Politico has a pretty good summary of reaction & opinion regarding Bill Clinton's successful negotiations that resulted in the release of two U.S. journalists. The more skeptical view from the right is probably best expressed by former Bush administration official Dan Senor, who said,
“It’s unlikely that [dictator] Kim Jong II would have agreed to a pardon [of the journalists] without something tangible in return. No matter how justified, given the lives on the line, those tangibles may make some people nervous, especially among our allies in the region.”If there is a standard view on the right, this may be it: happiness that Clinton succeeded in freeing the two women, but worry about what we gave the North Koreans, and concern about setting a bad precedent. John Bolton of course is far more negative, but Bolton's views tend to be foreign policy outliers.
My take is as follows. In circumstances where U.S. citizens are seized by third-rate countries, I generally favor making a bloody, lasting example of the country in question. It would be nice if most states understood that molesting U.S. citizens would bring extremely negative consequences. But that clearly isn't practical with regard to North Korea. And even if it were, there is no chance a weak Democratic president with a Democratic Congress would ever contemplate the type of punitive action that might serve as a useful example. Under the circumstances, a Bill Clinton-led negotiating mission was probably one of the best options. And it succeeded. Given what we know at present, I believe criticism is misplaced.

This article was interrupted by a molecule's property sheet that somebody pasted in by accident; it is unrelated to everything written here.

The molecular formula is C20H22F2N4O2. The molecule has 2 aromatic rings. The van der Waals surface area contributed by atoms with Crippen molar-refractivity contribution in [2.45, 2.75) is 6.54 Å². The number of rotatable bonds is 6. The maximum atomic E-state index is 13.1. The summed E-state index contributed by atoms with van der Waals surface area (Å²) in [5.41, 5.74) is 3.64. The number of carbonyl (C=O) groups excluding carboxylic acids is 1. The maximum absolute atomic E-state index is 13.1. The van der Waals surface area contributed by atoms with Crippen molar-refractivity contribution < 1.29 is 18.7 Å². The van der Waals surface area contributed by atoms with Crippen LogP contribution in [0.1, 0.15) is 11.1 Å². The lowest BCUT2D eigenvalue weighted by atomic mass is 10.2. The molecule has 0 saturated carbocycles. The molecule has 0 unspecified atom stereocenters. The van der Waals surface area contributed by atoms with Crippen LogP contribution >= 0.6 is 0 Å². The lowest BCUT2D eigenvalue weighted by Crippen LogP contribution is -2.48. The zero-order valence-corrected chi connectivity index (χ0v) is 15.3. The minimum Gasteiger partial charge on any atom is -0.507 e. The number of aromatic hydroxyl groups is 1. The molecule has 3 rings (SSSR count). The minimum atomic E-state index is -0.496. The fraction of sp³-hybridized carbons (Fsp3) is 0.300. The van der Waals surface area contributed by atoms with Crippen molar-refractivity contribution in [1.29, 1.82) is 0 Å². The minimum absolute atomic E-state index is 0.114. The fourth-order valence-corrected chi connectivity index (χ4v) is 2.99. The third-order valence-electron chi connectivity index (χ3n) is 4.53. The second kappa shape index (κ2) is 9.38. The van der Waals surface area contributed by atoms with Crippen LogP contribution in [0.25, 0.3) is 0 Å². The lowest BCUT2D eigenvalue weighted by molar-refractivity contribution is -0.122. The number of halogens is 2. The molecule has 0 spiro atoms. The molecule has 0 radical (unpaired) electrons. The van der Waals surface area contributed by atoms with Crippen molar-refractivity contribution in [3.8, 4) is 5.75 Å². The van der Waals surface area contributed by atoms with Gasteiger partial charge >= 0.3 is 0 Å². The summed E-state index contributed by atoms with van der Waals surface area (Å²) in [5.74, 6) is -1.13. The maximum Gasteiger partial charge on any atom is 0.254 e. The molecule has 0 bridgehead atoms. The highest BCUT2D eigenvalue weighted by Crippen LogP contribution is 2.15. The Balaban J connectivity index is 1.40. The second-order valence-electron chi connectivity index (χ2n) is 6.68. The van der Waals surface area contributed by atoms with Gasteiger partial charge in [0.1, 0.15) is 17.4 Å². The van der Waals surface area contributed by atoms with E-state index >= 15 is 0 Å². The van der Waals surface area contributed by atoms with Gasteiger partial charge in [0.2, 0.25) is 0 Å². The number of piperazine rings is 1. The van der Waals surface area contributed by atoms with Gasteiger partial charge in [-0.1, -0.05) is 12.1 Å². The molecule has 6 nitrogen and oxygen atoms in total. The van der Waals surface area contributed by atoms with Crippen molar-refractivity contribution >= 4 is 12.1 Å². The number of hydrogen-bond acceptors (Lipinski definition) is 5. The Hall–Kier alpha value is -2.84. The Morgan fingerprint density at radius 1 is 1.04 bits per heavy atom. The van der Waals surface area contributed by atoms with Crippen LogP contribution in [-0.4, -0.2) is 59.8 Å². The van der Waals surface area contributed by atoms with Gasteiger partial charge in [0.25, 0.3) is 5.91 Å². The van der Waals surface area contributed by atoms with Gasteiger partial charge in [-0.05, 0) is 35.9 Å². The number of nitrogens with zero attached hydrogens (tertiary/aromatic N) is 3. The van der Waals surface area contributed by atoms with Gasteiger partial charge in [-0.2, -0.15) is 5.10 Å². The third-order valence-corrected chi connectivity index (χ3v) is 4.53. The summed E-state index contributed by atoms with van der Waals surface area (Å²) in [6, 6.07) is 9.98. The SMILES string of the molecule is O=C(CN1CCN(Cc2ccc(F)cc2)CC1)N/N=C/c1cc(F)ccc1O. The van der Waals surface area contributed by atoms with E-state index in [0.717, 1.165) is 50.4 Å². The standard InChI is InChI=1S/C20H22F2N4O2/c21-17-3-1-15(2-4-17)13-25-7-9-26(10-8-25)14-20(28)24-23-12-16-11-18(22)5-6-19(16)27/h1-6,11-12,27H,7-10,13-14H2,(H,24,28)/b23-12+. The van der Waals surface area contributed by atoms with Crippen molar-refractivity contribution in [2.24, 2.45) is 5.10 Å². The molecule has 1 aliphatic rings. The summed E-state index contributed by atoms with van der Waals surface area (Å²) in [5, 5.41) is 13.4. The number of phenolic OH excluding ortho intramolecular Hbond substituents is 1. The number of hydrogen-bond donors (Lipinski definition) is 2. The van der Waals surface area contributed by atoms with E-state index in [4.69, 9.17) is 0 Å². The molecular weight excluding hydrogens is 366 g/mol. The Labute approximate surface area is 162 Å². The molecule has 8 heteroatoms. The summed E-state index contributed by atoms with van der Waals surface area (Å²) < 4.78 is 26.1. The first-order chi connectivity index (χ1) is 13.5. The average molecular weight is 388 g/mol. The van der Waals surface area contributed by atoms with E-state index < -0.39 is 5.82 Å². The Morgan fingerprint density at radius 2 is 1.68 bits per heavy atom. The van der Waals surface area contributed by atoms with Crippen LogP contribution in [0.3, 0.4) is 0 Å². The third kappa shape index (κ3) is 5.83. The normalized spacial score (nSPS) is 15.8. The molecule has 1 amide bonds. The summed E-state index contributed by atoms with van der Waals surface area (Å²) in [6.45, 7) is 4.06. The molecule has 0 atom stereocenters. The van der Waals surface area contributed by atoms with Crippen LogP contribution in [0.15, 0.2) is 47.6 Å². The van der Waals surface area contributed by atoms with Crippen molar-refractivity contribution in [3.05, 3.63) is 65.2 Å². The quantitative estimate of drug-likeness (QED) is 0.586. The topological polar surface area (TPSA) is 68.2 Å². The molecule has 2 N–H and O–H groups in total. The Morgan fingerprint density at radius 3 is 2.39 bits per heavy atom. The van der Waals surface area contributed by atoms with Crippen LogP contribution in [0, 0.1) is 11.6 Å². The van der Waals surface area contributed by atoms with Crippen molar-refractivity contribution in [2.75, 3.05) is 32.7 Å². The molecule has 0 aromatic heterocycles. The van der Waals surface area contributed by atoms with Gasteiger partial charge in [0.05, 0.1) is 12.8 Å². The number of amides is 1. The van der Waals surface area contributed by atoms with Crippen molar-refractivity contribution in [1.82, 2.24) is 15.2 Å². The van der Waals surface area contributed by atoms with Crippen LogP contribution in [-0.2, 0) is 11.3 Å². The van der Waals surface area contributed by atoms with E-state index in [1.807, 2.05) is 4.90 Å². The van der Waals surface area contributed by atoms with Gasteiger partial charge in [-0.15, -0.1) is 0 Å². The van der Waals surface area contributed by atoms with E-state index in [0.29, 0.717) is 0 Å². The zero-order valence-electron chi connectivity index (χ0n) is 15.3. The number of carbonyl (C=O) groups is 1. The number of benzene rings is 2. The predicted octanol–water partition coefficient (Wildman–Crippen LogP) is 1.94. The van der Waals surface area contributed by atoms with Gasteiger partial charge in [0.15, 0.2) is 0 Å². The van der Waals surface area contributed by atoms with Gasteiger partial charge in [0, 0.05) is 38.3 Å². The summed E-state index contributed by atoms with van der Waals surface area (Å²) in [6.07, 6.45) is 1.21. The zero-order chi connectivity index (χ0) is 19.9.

The Obama administration denies that there was any quid pro quo, and there's really no reason to assume that there had to be one. The U.S. wasn't under any obligation to negotiate in good faith with hostage takers. Obama is not exactly known for his honesty, and if Bill Clinton is breathing, he's lying. I can't think of anyone better to flatter the North Koreans, tell them things they wanted to hear, free the hostages, and bring them home. Until we see actual evidence that the U.S. made concessions, why assume any? No matter what Clinton told them, the Obama administration can deny any North Korean interpretation, or simply refuse to honor any promised concessions exacted under the duress of a hostage situation. Unless further information comes to light, at this point I have to say congratulations to Bill Clinton for freeing the journalists -- at a cost of nothing more than empty talk (a Clinton specialty).